Translating insights from rhizomatous rice to turf rhizomes for sod production
By Nicole Mihelich
Turfgrasses are diverse species that are of interest to researchers around the world. However, turfgrasses are not as well-studied compared to major world food crops such as rice. Like many of the turfgrasses grown in the northern US, rice is a cool-season grass. Rice is a globally important crop as well as a model species for many biological phenomena of grasses, including rhizome development. Rhizomes are horizontally underground stems that are characteristic of some cool-season grasses, notably Kentucky bluegrass, strong creeping red fescue, and slender creeping red fescue. The formation and interlocking of rhizomes are both thought to be helpful when establishing, harvesting, and transplanting thick mats of vegetation in sod production. Domesticated rice, Oryza sativa, is an annual crop that does not produce rhizomes; however, a closely related interfertile perennial wild relative called Oryza longistaminata does produce rhizomes, and is of interest for improvement as a sustainable perennial rice crop. Rhizome research in rice species is applicable due to the close relationship of rice with cool-season turfgrass species (Figure 1). Although rice and turfgrasses ultimately have different agricultural uses, research in O. longistaminata rhizome development can reveal insights for cool-season turfgrass sod improvement.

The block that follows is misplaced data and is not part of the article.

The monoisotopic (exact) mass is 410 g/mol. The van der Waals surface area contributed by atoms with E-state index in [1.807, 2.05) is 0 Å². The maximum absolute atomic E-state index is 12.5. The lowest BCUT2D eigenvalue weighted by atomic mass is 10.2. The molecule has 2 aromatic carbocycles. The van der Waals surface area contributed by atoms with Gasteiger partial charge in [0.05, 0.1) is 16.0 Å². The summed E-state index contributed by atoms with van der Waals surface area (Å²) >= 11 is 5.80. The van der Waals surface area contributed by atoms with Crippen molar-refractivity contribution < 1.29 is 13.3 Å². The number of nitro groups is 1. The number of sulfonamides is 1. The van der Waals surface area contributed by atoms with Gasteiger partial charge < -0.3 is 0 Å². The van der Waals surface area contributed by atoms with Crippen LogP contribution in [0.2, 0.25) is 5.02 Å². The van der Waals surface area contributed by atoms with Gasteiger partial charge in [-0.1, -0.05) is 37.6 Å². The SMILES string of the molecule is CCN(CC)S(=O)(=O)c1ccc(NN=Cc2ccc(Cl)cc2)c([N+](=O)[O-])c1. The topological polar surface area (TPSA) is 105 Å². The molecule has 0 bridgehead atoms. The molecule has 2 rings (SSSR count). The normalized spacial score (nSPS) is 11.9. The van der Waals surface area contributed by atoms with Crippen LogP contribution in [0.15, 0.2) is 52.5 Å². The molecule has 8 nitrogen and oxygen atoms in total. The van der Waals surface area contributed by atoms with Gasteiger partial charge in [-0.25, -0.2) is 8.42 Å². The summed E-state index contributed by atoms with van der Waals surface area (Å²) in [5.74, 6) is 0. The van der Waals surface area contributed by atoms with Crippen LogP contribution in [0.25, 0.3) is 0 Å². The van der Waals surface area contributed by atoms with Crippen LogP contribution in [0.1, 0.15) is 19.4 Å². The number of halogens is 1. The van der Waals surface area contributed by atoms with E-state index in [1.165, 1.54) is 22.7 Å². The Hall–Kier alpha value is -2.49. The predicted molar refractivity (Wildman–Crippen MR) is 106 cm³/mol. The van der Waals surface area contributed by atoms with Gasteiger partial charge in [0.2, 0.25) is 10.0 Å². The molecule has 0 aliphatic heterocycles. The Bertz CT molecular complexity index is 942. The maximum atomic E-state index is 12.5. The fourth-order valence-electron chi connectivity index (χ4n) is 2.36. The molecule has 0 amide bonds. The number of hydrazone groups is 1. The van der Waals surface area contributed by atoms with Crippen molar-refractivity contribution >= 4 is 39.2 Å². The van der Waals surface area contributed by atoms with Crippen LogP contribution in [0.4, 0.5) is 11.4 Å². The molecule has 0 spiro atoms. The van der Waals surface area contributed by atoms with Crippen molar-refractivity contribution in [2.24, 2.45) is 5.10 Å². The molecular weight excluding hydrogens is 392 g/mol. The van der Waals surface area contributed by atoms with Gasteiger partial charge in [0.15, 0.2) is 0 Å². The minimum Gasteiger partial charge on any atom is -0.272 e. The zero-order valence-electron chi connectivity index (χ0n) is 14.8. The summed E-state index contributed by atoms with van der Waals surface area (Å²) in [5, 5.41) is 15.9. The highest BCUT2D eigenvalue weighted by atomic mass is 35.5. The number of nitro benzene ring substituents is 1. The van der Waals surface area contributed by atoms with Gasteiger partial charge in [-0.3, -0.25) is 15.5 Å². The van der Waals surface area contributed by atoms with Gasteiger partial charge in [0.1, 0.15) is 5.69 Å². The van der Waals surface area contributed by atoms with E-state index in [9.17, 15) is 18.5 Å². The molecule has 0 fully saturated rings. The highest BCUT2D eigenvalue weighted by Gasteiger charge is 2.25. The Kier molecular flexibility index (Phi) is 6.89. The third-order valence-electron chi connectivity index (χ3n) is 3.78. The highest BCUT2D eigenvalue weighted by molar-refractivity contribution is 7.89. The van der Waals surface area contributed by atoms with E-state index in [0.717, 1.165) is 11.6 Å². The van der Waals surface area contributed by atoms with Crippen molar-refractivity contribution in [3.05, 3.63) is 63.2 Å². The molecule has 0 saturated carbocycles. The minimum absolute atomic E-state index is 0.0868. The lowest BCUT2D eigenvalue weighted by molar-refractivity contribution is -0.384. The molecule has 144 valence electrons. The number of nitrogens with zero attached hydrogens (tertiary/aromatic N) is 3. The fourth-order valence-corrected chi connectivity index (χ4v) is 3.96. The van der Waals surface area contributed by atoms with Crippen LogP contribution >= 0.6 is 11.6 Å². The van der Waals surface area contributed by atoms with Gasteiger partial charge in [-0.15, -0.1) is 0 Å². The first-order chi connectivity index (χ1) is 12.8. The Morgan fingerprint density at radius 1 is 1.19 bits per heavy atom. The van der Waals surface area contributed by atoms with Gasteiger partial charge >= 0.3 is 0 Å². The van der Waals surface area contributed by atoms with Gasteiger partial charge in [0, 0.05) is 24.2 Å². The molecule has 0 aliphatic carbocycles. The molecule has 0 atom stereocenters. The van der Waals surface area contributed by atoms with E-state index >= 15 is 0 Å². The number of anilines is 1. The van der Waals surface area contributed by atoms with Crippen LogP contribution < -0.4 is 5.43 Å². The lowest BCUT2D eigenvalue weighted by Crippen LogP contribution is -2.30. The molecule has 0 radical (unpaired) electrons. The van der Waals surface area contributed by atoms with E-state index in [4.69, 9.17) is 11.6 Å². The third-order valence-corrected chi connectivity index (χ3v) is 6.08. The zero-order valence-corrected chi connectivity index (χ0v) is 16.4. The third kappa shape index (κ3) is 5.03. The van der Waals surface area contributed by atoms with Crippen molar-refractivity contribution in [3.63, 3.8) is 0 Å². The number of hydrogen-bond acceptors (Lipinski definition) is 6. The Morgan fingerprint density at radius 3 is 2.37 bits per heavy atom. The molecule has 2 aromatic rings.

One major question that is crucial to both rice perennialization and sodded turf is: how are rhizomes different from aerial shoots? Both rhizomes and aerial shoots originate from axillary buds on the main stem/crown of the plant, yet their morphologies are distinct (Figure 2). An example of O. longistaminata research as a useful comparison to cool-season turf is in the paper by Yoshida et al. (2016) entitled “Analysis of Rhizome Development in Oryza longistaminata, a Wild Rice Species”, published in the journal Plant and Cell Physiology. Yoshida and coauthors used various observational methods to document the morphology, growth, and development of rhizomes in O. longistaminata as well as to compare this perennial species to the shoot structure of cultivated O. sativa. Presented here is an overview of the authors’ significant findings and their implications to cool-season turfgrass rhizomes.